Once upon a time, when the ‘Industrial Revolution’ hit the world, everything could be machined or automated. Anything and everything was mass-produced in big factories and sold for pennies compared to what their prices used to be. But that day and age is known peculiarly for something else that changed the way humans perceived, behaved and even lived their lives. It was a great advancement in medical research and technology. From Darwin’s theory of biological evolution to vaccines for anthrax, cholera and smallpox changed the way biologists and medical professionals saw life and pharma.
Life expectancy in different parts of the world were reported to be doubled and child mortality was seen to be slashed to half. Today, we live in an era where we enjoy better health facilities and services. But naturally, the accessibility, availability, and affordability (the 3 As of medical practicing, to a consumer), is highly skewed. Some parts of the world receive better services, some get it for better prices while some don’t even have proper hospitals, let alone the problems prevailing within countries. With the advent of technologies like blood pressure readers to CT imaging machines, humanity has always looked for excelling in the field of medicine even more day by day.
The way technology has done before, it has provided us with a boon that will change the world as to how we access, avail and attain our right to healthcare: E-Hospitals.
E-Hospitals or generally speaking, healthcare services that apply the concept of ‘eHealth’ sits rather recent in the grand timeline of medical history mainly encompassing tools designed for digital diagnosis, processing, and communication, in popular and mainstream have been in use since the late 1990s and early 2000s. Immense research and development throughout multiple phases of a physical hospital have led to a very loose definition of the word ‘E-Hospital’, as many services are available that fit the label.
A study conducted in 2005 found out that there are at least 50+ implications of the term, applications ranging from e-prescriptions to electronic health records. And hence, it is not a surprise that few believe that the term is interchangeable with health data processing or health informatics encompassing out of the clinic work too while others argue that it should be restricted to just in clinic processes.
Going forward, we discuss the various aspects that constitute e-healthcare as well as shed light on the future of e-healthcare.
Today, in the field of medical sciences, there has been a generation of huge amounts of interoperable data. This data can be used for a great number of applications with the help of cutting edge technology like Machine Learning and Artificial Intelligence. Much like how Google uses AI to give you search results, similarly one day we can have a healthcare search engine. Wherein data will be the driving force in the operations of doctors, hospitals and other medical institutions. This data generation would be so convenient, for example, many consumers today wear the like of a smartwatch or similar sort of wearables that track user activity and health systems and most of this data is algorithmic and highly predictable.
In two decades’ time, expensive, highly trained medical practitioners and professionals will use most of their time in research for better services and focus on complex health scenarios. Data will also lead us to remain at our homes and avail effective, high-quality treatment. Easy to use, open to all and highly trusted services will pop out that can produce e-subscriptions and have the medicines delivered at your place, possibly through drones. The patients and the emergency that has been caused will decide rather than the doctors or clinics when, where and how to receive healthcare.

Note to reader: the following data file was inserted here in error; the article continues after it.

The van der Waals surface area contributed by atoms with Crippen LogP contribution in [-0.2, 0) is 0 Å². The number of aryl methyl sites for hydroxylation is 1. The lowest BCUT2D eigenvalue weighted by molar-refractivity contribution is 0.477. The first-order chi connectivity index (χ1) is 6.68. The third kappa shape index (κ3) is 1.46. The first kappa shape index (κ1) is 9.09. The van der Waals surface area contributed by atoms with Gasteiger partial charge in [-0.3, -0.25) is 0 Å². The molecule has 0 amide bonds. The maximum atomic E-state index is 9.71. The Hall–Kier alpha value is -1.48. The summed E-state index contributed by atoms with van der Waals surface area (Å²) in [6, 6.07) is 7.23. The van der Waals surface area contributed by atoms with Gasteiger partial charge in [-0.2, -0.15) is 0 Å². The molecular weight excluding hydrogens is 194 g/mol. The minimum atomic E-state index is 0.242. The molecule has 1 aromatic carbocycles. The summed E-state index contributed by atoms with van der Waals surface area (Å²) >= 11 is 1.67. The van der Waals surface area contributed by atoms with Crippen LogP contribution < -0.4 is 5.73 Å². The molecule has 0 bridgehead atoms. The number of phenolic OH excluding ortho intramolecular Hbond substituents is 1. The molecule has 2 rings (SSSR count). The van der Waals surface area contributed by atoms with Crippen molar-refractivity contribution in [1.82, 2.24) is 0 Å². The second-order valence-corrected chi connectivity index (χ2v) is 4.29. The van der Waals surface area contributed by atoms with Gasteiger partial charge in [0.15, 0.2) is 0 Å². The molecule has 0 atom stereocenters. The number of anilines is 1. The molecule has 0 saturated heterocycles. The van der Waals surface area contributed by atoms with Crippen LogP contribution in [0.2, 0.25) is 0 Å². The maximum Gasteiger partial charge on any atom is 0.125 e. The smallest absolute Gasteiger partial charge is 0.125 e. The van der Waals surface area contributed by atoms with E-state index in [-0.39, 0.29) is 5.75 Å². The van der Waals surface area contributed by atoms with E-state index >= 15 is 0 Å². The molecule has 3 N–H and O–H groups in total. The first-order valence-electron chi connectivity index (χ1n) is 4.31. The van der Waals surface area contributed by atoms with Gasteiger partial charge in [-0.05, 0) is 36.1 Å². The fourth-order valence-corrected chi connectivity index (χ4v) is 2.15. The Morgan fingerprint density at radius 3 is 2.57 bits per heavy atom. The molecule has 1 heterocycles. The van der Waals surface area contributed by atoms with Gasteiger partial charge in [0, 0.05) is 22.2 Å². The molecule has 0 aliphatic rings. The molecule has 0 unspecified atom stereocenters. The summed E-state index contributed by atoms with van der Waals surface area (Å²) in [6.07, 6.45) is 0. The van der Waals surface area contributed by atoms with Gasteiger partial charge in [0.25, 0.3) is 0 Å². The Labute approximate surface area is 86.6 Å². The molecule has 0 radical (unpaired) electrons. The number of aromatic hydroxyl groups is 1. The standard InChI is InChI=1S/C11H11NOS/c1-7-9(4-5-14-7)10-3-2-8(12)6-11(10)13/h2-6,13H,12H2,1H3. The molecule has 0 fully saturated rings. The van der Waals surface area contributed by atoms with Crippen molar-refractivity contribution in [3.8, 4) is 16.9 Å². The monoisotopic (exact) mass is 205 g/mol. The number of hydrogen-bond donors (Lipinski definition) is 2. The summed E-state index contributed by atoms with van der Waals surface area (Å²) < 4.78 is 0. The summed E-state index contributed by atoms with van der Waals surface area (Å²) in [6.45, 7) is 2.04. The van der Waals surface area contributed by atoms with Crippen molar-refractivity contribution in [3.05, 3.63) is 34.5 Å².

Automated Robotic Healthcare Solutions
The awfully long time to deliver healthcare to a patient whether it is in or out of the hospital is one of the most frequent subjects of complaints. It could take minutes to even hours in some local/rural areas in the heart of the United States. This leads to a lot of patient frustration, operational and managerial issues, loss in time and productivity and even sometimes the loss of life.
All of this can be automated and effectively alleviated through robotic systems. Robotic systems are highly functional, movable and even work as an efficient human being, talking and responding to distress calls or providing a morale boost. There are also applications where a patient could get a doctor or a physician through virtual ways i.e. either a physician is not needed at regular time intervals for check-ups etcetera or the robotic systems are self-sufficient to receive feedback from patients and recommend the solutions. This, in turn, has the power of making e-hospitals, almost literally an efficient healthcare machine.
Virtual Health Communities
This ecosystem of e-Hospital services would lead to the formation of e-Health communities. Organizational health hubs, niche-based specialized care, online forums, and health-based companies will play a major role in the adoption and further development of the entire e-Health scenario. These will act as direct agents of medical relief and healthcare delivery systems. Note that these, partially, are not available today to the general citizen of the States, but the majority of profit is enjoyed by the direct delivery systems. This will, however, change as the consumers become more and more the center of the new healthcare era.
E-hospitals are going to be the boon humanity needs. In the near future, patients will not go to hospitals, rather hospitals would come to the patients. That, in fact, is the future of healthcare.
Article is written and published by Sandeep, working as content writer and guest blogger at Aegis Infoways, A Leading healthcare application development and Healthcare Software Development Company India.